Among women, Mary is especially blessed.  Why?  Because Mary is what every true Israelite woman aspired to be—the mother of the Messiah.  She is the counterpart to Eve, who heard the doubting word of the devil and was deceived.  Mary heard the Word of God through the angel, she believed, and she conceived.  Mary’s Child is the Promised Seed, the One who conquers death and devil by dying.  As Eve was to be the mother of all the living, so Mary is the mother of the One who is the Source and Savior of all life.  And if that doesn’t give you a few Advent goosebumps, I don’t know what will.

Mary is blessed because the Lord is present with her, full of grace and truth.  Furthermore, Mary is blessed because she believed—the Word gave her faith so that she might give birth to the Word Made Flesh.  And she is blessed because God is faithful and will fulfill His promise.  Add it all up, and you see a common theme: Mary is blessed because of the Child within her conceived by the Holy Spirit.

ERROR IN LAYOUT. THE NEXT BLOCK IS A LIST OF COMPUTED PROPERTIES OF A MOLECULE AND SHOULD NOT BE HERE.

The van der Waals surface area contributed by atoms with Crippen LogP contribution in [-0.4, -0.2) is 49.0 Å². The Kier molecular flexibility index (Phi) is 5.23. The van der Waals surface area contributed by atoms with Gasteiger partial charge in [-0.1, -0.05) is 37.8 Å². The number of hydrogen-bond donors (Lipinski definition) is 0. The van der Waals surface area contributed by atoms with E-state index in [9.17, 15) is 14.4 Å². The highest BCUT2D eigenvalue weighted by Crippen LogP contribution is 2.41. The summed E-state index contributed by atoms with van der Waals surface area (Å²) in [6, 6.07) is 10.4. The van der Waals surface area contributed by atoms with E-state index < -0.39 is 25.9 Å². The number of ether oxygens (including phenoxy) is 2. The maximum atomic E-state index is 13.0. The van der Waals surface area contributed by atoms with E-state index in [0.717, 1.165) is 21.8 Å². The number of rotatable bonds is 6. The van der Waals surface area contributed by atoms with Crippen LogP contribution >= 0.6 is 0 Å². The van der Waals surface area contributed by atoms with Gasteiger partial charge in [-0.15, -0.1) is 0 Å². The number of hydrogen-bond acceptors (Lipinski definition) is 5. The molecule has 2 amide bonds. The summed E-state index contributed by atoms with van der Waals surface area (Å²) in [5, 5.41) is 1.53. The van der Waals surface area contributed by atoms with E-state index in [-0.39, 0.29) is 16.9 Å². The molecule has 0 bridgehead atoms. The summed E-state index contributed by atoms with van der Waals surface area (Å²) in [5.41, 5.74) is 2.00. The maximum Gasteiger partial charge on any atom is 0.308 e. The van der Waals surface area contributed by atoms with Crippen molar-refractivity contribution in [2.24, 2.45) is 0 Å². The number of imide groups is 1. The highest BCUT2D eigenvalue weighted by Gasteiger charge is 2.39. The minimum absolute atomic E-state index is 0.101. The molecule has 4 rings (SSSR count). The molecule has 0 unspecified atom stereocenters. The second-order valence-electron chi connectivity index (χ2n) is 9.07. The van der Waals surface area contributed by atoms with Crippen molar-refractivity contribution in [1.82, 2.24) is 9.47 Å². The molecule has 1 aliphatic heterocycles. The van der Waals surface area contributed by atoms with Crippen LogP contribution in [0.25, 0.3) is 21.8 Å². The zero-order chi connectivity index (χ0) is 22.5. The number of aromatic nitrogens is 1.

And what does Mary have to say for herself?  “My soul magnifies the Lord, and my spirit rejoices in God my Savior, for He has looked on the humble estate of His servant.  For behold, from now on all generations will call me blessed; for He who is mighty has done great things for me, and holy is His name.  And His mercy is for those who fear Him from generation to generation.  He has shown strength with His arm; He has scattered the proud in the thoughts of their hearts; He has brought down the mighty from their thrones and exalted those of humble estate; He has filled the hungry with good things, and the rich He has sent away empty.  He has helped His servant Israel, in remembrance of His mercy, as He spoke to our fathers, to Abraham and to his offspring forever” (Luke 1:46-55).

It’s quite a speech by an unwed teenage mother to be.  One might ignorantly decide that she must be a haughty young thing all stuck on herself.  But I doubt that you’ll hear anything so substantial from Chelsea or Janelle or any of the other teen moms on reality TV.  No, Mary speaks in the form of a psalm, much like the song Hannah sang when she brought her young son, Samuel, to the Lord’s house.